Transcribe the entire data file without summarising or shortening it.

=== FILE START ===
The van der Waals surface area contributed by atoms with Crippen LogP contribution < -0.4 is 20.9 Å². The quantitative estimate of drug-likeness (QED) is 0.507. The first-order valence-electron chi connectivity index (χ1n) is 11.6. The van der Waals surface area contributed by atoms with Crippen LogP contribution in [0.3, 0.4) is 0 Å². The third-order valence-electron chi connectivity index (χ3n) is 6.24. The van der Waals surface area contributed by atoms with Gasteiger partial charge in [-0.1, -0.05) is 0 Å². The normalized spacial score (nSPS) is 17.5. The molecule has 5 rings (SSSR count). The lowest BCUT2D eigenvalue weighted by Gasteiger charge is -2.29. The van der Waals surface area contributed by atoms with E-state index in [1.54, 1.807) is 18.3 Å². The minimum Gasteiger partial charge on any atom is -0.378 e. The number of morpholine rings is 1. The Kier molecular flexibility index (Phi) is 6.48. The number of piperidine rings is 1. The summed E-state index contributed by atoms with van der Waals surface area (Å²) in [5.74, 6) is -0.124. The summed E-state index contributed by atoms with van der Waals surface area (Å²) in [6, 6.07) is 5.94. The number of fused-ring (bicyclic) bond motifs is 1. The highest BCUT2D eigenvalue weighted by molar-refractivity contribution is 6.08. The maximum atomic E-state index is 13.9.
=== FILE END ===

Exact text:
The van der Waals surface area contributed by atoms with Crippen LogP contribution < -0.4 is 20.9 Å². The quantitative estimate of drug-likeness (QED) is 0.507. The first-order valence-electron chi connectivity index (χ1n) is 11.6. The van der Waals surface area contributed by atoms with Crippen LogP contribution in [0.3, 0.4) is 0 Å². The third-order valence-electron chi connectivity index (χ3n) is 6.24. The van der Waals surface area contributed by atoms with Gasteiger partial charge in [-0.1, -0.05) is 0 Å². The normalized spacial score (nSPS) is 17.5. The molecule has 5 rings (SSSR count). The lowest BCUT2D eigenvalue weighted by Gasteiger charge is -2.29. The van der Waals surface area contributed by atoms with E-state index in [1.54, 1.807) is 18.3 Å². The minimum Gasteiger partial charge on any atom is -0.378 e. The number of morpholine rings is 1. The Kier molecular flexibility index (Phi) is 6.48. The number of piperidine rings is 1. The summed E-state index contributed by atoms with van der Waals surface area (Å²) in [5.74, 6) is -0.124. The summed E-state index contributed by atoms with van der Waals surface area (Å²) in [6, 6.07) is 5.94. The number of fused-ring (bicyclic) bond motifs is 1. The highest BCUT2D eigenvalue weighted by molar-refractivity contribution is 6.08. The maximum atomic E-state index is 13.9.